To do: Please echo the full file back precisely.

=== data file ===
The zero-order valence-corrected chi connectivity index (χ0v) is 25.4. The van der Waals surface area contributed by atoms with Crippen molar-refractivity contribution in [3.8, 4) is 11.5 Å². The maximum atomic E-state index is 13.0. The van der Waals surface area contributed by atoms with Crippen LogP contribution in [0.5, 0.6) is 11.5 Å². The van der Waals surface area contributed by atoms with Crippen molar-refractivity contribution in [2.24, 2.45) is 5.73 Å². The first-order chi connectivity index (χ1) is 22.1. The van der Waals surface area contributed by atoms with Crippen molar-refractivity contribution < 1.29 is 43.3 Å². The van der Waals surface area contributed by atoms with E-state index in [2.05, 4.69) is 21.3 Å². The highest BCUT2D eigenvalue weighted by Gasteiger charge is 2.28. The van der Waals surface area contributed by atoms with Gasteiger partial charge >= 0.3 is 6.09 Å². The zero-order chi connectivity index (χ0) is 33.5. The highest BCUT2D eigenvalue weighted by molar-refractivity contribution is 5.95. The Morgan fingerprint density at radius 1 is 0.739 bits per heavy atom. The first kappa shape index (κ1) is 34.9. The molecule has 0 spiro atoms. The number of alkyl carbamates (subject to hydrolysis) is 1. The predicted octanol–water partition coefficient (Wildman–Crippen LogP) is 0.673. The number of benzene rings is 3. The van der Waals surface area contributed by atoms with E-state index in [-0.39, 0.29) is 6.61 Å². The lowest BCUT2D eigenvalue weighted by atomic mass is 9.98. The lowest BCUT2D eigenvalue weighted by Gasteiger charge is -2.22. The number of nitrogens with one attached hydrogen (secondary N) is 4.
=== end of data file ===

The zero-order valence-corrected chi connectivity index (χ0v) is 25.4. The van der Waals surface area contributed by atoms with Crippen molar-refractivity contribution in [3.8, 4) is 11.5 Å². The maximum atomic E-state index is 13.0. The van der Waals surface area contributed by atoms with Crippen LogP contribution in [0.5, 0.6) is 11.5 Å². The van der Waals surface area contributed by atoms with Crippen molar-refractivity contribution in [2.24, 2.45) is 5.73 Å². The first-order chi connectivity index (χ1) is 22.1. The van der Waals surface area contributed by atoms with Crippen molar-refractivity contribution < 1.29 is 43.3 Å². The van der Waals surface area contributed by atoms with E-state index in [2.05, 4.69) is 21.3 Å². The highest BCUT2D eigenvalue weighted by Gasteiger charge is 2.28. The van der Waals surface area contributed by atoms with Gasteiger partial charge >= 0.3 is 6.09 Å². The zero-order chi connectivity index (χ0) is 33.5. The highest BCUT2D eigenvalue weighted by molar-refractivity contribution is 5.95. The Morgan fingerprint density at radius 1 is 0.739 bits per heavy atom. The first kappa shape index (κ1) is 34.9. The molecule has 0 spiro atoms. The number of alkyl carbamates (subject to hydrolysis) is 1. The predicted octanol–water partition coefficient (Wildman–Crippen LogP) is 0.673. The number of benzene rings is 3. The van der Waals surface area contributed by atoms with E-state index in [-0.39, 0.29) is 6.61 Å². The lowest BCUT2D eigenvalue weighted by atomic mass is 9.98. The lowest BCUT2D eigenvalue weighted by Gasteiger charge is -2.22. The number of nitrogens with one attached hydrogen (secondary N) is 4.